Comforting lies

Our inbuilt resistance to change has been easily soothed by this terminology and so many of us have fallen into the trap of considering that our use of others must surely be acceptable because of the comforting reassurance being poured in our ears from so many quarters.  These ‘quarters’  are invariably those that – if we would only take time to consider – have a vested interest in maintaining the status quo where living, breathing, helpless and vulnerable beings exist in a hell of our making and are looked on as commodities, as ‘products’ to generate revenue.

No right way to do the wrong thing

However, as I mentioned earlier, there is absolutely no way for humans to obtain the body parts and secretions of others without causing suffering so sickening that we shy away from even considering it. Yet no matter how long we look, we will never find a way to make this fundamental injustice anything other than what it is; an outrage of epic proportions on a global scale, an annual massacre of trillions (including marine beings) to support nothing other than the self indulgence of a blinkered species.

Once we understand this, the only logical action is for us to follow our moral compass towards veganism, after all, it’s what we already believe in.  Veganism is true justice and nonviolence in action. Become vegan and your only regret will be that it took you so long!

 

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7 Responses to Painful truth or comforting lies

  1. Just one comment to add! I write from my own experience when I tell you that I became vegetarian at a very young age, after having seen, from a distance, the slaughter of several of our Rhode Island Red hens around one Christmas-time, long ago; ( Christmas Day being my birthday too!) My parents and grandparents were horrified when they saw me sitting on the door-step, my eyes pouring in tears, but they did understand, when I explained. When, eventually, the roasted birds were triumphantly carried, on large plates, through into our dining room, I escaped rapidly to the peace and comfort of ‘my special place’ in the garden, and stayed there until I thought it might be safe to return to the warmth of the house. Yes, there were Brussels Sprouts left, and ‘Roasty’ Potatoes, and they were fine for me!! But one word of warning – and I found it out the hard way. Because I refused meat of any kind after that Christmas Day, I eventually developed a quite serious form of anaemia, known as pernicious anaemia. So I had to take iron pills to make up for the lack of animal protein. Since then, I have had no need to eat meat, as I do eat ample cheese and eggs, as well as peas, lentils and beans, and I do drink milk. It is nice to be able to pat a cow over a farmer’s fence and realise it knows for sure that I am truly a friend!!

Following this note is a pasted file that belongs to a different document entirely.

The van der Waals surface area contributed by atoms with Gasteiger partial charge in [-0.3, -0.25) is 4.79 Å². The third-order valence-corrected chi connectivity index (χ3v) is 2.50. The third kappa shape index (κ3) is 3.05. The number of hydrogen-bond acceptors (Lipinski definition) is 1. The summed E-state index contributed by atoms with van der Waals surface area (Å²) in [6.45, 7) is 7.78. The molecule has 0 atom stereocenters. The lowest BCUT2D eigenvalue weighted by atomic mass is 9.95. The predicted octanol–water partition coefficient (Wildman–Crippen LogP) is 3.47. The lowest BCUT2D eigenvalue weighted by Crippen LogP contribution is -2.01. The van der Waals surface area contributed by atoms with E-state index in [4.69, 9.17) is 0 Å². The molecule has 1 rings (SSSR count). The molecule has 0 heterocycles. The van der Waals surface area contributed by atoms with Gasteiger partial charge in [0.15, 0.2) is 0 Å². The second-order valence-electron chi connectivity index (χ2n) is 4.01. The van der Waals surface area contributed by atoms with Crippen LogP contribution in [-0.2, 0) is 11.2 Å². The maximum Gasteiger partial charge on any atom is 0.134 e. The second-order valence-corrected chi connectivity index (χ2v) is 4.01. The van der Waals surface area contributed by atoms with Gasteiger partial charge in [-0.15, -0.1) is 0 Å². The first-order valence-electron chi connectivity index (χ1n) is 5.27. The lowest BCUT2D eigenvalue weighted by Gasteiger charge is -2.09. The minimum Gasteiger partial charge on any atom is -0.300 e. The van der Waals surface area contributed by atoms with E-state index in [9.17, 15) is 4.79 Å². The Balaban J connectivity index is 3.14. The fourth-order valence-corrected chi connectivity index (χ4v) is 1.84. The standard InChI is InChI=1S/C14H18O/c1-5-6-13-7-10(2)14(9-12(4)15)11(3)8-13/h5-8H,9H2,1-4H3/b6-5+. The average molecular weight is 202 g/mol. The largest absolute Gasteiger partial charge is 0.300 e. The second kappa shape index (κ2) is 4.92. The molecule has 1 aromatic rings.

Like

  2. My 6 year old friend gets it. One day, she gave me an apple.
    Me: Thank you! I love apples.
    6 yo: Really?
    Me: You know, I only eat vegetables & fruits.
    6 yo: How about chicken?
    Me: No, I don’t eat chicken, beef or pork. Not even eggs.
    6 yo: Oh, animals are you’re friends!

    Liked by 1 person